The harp's tone is clear, open, and precise, and the hall acoustic adds space, depth, and lushness without sounding too distant or reverberant. Timbral transitions are smooth across the straight notes' four dynamic layers, though some jumps in level between layers were apparent. The soft attack and delicate muted chimes of the harp harmonics are lovely; a set of looped bisbigliando (tremolo) samples are also very sweet and soothing, and can be layered with the straight notes to create a blissed-out rippling effect. Played with the fingernails, the près-de-la-table samples have a harder, more incisive edge reminiscent of a koto.
Although the samples sound stunning, the presentation leaves something to be desired: the straight notes' low range is very quiet in comparison to the higher registers, and although that may be an accurate reflection of how the harp was played on the day, the end result is a top-heavy instrument with a distinct lack of low-end weight and presence. Another programming oversight has given the main Harp Fingers program a very unrealistic rapid decay on note off. I'm hoping that Sonic Implants will fix this in an upgrade.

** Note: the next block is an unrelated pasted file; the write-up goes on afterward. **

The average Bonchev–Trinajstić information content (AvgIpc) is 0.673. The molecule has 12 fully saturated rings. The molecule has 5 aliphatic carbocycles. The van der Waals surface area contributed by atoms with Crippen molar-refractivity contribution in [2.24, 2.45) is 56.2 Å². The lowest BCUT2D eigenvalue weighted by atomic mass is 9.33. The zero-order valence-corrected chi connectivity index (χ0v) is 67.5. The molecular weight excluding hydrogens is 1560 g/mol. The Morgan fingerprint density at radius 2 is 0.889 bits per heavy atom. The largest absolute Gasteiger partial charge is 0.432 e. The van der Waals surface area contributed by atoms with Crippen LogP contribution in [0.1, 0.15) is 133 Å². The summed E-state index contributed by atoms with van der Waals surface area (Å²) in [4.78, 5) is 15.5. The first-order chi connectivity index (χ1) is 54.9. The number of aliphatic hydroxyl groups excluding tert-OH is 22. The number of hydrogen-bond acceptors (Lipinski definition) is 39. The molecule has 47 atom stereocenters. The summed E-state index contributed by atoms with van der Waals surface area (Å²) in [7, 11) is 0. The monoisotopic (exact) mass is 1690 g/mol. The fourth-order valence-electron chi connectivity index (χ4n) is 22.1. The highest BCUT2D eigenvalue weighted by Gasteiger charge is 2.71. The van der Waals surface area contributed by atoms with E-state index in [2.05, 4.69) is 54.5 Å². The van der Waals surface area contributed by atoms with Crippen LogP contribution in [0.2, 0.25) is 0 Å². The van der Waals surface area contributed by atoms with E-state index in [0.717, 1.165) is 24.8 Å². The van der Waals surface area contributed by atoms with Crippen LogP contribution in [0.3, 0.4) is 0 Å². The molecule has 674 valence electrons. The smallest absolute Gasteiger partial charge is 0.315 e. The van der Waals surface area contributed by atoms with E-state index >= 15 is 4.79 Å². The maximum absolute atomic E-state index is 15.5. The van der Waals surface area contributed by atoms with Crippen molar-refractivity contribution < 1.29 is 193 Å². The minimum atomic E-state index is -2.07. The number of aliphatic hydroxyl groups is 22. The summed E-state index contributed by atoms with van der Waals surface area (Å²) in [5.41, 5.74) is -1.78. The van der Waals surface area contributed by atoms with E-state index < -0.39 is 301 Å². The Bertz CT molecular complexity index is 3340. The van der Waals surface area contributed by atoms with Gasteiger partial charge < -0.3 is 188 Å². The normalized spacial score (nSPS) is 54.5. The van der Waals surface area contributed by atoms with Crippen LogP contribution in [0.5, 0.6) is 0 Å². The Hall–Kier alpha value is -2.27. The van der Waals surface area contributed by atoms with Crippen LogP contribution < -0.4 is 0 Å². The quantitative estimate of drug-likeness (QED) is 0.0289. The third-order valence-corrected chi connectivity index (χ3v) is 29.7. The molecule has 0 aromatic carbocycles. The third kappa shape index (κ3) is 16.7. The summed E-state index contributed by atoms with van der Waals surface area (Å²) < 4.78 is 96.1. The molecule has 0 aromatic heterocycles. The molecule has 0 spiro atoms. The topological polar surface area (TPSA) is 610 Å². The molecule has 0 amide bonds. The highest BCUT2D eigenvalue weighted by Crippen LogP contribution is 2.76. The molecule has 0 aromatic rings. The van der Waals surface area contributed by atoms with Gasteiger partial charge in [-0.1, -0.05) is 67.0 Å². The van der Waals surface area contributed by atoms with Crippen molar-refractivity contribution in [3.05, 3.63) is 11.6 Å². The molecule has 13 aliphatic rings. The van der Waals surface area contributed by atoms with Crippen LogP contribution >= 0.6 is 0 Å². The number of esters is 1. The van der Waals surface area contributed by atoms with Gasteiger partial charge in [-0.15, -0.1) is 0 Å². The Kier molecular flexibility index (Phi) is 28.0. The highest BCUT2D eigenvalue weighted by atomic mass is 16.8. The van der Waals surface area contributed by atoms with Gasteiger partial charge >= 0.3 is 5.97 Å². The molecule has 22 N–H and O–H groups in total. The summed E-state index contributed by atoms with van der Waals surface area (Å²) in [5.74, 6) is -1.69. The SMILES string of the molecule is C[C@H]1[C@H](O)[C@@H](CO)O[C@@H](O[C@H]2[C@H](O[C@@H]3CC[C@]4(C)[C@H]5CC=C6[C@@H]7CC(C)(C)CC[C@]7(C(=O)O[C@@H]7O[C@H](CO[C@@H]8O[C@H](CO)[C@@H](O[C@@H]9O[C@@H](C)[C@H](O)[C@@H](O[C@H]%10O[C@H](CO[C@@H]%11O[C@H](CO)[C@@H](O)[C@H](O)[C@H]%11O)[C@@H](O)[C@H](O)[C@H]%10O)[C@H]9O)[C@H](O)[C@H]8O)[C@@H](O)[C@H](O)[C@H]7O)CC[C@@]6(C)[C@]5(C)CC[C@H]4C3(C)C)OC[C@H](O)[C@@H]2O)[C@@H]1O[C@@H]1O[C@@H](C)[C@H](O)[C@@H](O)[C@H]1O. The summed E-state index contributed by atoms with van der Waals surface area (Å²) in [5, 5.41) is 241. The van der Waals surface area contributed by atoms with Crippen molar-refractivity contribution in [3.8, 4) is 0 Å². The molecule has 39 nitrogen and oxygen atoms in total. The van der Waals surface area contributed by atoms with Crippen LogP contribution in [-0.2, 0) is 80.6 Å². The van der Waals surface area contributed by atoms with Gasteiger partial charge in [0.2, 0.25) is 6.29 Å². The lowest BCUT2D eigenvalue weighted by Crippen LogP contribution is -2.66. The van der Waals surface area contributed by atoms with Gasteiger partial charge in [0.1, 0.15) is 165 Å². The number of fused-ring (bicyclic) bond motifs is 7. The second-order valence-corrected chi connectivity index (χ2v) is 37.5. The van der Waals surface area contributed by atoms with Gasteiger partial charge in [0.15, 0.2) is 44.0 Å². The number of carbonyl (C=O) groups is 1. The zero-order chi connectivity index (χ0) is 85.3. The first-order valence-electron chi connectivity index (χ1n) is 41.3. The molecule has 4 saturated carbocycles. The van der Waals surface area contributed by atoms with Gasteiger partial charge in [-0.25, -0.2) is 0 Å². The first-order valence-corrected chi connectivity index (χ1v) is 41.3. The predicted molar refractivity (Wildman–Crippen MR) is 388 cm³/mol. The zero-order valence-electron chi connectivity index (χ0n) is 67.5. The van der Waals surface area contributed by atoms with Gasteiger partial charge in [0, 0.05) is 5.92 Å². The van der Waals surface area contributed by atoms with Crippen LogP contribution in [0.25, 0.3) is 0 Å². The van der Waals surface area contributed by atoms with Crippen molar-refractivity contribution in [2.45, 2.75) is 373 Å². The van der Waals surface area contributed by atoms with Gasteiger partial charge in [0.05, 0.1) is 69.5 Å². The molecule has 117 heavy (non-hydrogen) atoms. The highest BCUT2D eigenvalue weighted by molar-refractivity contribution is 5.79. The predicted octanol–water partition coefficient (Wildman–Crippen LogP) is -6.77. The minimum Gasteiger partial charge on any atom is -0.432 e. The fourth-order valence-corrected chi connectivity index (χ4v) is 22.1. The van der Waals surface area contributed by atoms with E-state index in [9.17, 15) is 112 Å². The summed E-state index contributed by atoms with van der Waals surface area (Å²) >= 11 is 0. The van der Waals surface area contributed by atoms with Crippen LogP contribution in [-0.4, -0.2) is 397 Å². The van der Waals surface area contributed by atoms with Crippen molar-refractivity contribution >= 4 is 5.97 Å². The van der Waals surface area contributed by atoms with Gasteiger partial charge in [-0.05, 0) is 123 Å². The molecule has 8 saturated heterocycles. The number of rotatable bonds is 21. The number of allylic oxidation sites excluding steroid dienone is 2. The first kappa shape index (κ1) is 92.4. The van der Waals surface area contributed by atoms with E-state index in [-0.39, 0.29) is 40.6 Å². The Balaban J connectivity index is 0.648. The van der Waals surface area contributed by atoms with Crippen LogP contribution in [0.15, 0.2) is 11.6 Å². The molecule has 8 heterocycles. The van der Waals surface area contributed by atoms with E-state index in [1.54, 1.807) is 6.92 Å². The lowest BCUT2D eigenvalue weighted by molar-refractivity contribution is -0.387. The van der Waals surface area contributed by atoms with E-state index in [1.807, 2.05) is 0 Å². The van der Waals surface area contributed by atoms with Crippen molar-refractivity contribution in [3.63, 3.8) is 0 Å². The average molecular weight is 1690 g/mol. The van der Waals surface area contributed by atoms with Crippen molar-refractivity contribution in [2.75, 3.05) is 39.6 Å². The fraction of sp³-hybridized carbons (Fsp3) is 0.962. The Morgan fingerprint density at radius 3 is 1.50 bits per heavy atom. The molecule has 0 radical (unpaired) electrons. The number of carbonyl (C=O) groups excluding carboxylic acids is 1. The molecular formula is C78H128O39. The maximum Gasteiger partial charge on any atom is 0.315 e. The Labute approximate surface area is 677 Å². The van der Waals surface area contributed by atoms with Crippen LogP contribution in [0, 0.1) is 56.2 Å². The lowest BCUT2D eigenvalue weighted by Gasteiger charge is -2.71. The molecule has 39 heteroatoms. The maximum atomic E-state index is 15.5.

The harp's spectacular glissandi are played in various scales, keys, and lengths — in some programs, the upwards and downwards sweeps are mapped an octave apart, so you can execute a full bidirectional flourish with two key presses. There are some inconsistencies: the glissandi labelled Major are pentatonic rather than full major scales, and the supposed B Major performances are actually in the key of G! The minor-key glissandos use the same 'harmonic minor' mode as the lauded Vienna-library harp, and are the perfect musical accompaniment for spooky on-screen goings on. Diminished versions are supplied in three keys, the lowest of which muddies the water by unnecessarily adding a semitone interval to the row of minor thirds.
If these glissandi don't deliver what you're looking for, you can perform your own using the straight-note samples. A number of clever programming methods help you pre-select the right pitches, but if that's too much trouble, you can choose from a large menu of preset scales. Having decided on a scale, you just have to sweep your finger up and down the white notes, which allows complete control over all aspects of the glissando, and it sounds very realistic.
It takes a brave company to sample the entire orchestra, but Sonic Implants are diligently working their way through that huge job, and this sumptuous new arrival adds considerably to the stature of their project. Dave Stewart